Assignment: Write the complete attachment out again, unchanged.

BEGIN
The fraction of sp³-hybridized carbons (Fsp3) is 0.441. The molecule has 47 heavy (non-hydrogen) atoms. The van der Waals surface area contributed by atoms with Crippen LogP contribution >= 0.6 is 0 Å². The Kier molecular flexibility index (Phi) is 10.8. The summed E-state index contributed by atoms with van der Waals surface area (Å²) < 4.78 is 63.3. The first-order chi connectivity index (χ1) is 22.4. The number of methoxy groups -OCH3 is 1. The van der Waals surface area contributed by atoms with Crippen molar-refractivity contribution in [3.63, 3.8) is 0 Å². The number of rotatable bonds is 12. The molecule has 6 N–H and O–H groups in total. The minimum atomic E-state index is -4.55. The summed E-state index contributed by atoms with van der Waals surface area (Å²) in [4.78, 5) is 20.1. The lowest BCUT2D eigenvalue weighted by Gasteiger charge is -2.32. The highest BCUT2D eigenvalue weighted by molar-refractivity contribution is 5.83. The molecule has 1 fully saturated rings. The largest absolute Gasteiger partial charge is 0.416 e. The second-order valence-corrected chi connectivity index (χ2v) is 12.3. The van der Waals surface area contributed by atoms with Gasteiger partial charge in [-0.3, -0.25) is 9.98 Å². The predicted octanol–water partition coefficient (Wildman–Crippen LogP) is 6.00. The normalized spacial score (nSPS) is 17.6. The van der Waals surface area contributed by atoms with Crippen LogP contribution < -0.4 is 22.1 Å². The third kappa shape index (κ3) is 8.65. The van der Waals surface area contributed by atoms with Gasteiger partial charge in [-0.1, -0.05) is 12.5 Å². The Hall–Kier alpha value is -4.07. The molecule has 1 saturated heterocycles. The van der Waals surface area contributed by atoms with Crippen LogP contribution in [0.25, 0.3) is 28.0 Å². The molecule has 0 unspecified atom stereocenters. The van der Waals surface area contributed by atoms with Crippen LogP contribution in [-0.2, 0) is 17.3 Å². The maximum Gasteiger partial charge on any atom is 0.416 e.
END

The fraction of sp³-hybridized carbons (Fsp3) is 0.441. The molecule has 47 heavy (non-hydrogen) atoms. The van der Waals surface area contributed by atoms with Crippen LogP contribution >= 0.6 is 0 Å². The Kier molecular flexibility index (Phi) is 10.8. The summed E-state index contributed by atoms with van der Waals surface area (Å²) < 4.78 is 63.3. The first-order chi connectivity index (χ1) is 22.4. The number of methoxy groups -OCH3 is 1. The van der Waals surface area contributed by atoms with Crippen molar-refractivity contribution in [3.63, 3.8) is 0 Å². The number of rotatable bonds is 12. The molecule has 6 N–H and O–H groups in total. The minimum atomic E-state index is -4.55. The summed E-state index contributed by atoms with van der Waals surface area (Å²) in [4.78, 5) is 20.1. The lowest BCUT2D eigenvalue weighted by Gasteiger charge is -2.32. The highest BCUT2D eigenvalue weighted by molar-refractivity contribution is 5.83. The molecule has 1 fully saturated rings. The largest absolute Gasteiger partial charge is 0.416 e. The second-order valence-corrected chi connectivity index (χ2v) is 12.3. The van der Waals surface area contributed by atoms with Gasteiger partial charge in [-0.3, -0.25) is 9.98 Å². The predicted octanol–water partition coefficient (Wildman–Crippen LogP) is 6.00. The normalized spacial score (nSPS) is 17.6. The van der Waals surface area contributed by atoms with Crippen LogP contribution < -0.4 is 22.1 Å². The third kappa shape index (κ3) is 8.65. The van der Waals surface area contributed by atoms with Gasteiger partial charge in [-0.1, -0.05) is 12.5 Å². The Hall–Kier alpha value is -4.07. The molecule has 1 saturated heterocycles. The van der Waals surface area contributed by atoms with Crippen LogP contribution in [0.25, 0.3) is 28.0 Å². The molecule has 0 unspecified atom stereocenters. The van der Waals surface area contributed by atoms with Crippen LogP contribution in [-0.2, 0) is 17.3 Å². The maximum Gasteiger partial charge on any atom is 0.416 e.